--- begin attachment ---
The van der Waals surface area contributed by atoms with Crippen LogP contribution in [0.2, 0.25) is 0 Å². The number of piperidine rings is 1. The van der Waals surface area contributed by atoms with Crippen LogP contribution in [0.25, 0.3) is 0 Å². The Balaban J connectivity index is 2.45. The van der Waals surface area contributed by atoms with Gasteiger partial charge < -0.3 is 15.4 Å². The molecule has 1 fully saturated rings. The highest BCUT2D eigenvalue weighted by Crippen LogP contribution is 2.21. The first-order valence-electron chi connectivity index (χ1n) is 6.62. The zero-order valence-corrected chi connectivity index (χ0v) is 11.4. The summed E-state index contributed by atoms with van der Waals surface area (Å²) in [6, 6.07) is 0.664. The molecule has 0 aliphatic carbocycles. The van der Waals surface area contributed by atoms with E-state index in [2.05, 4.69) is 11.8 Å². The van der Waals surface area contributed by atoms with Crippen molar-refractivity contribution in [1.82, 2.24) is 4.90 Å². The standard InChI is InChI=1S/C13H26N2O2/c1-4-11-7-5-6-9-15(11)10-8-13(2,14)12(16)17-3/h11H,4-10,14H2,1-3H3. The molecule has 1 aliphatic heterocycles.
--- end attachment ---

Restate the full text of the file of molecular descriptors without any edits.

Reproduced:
The van der Waals surface area contributed by atoms with Crippen LogP contribution in [0.2, 0.25) is 0 Å². The number of piperidine rings is 1. The van der Waals surface area contributed by atoms with Crippen LogP contribution in [0.25, 0.3) is 0 Å². The Balaban J connectivity index is 2.45. The van der Waals surface area contributed by atoms with Gasteiger partial charge < -0.3 is 15.4 Å². The molecule has 1 fully saturated rings. The highest BCUT2D eigenvalue weighted by Crippen LogP contribution is 2.21. The first-order valence-electron chi connectivity index (χ1n) is 6.62. The zero-order valence-corrected chi connectivity index (χ0v) is 11.4. The summed E-state index contributed by atoms with van der Waals surface area (Å²) in [6, 6.07) is 0.664. The molecule has 0 aliphatic carbocycles. The van der Waals surface area contributed by atoms with E-state index in [2.05, 4.69) is 11.8 Å². The van der Waals surface area contributed by atoms with Crippen molar-refractivity contribution in [1.82, 2.24) is 4.90 Å². The standard InChI is InChI=1S/C13H26N2O2/c1-4-11-7-5-6-9-15(11)10-8-13(2,14)12(16)17-3/h11H,4-10,14H2,1-3H3. The molecule has 1 aliphatic heterocycles.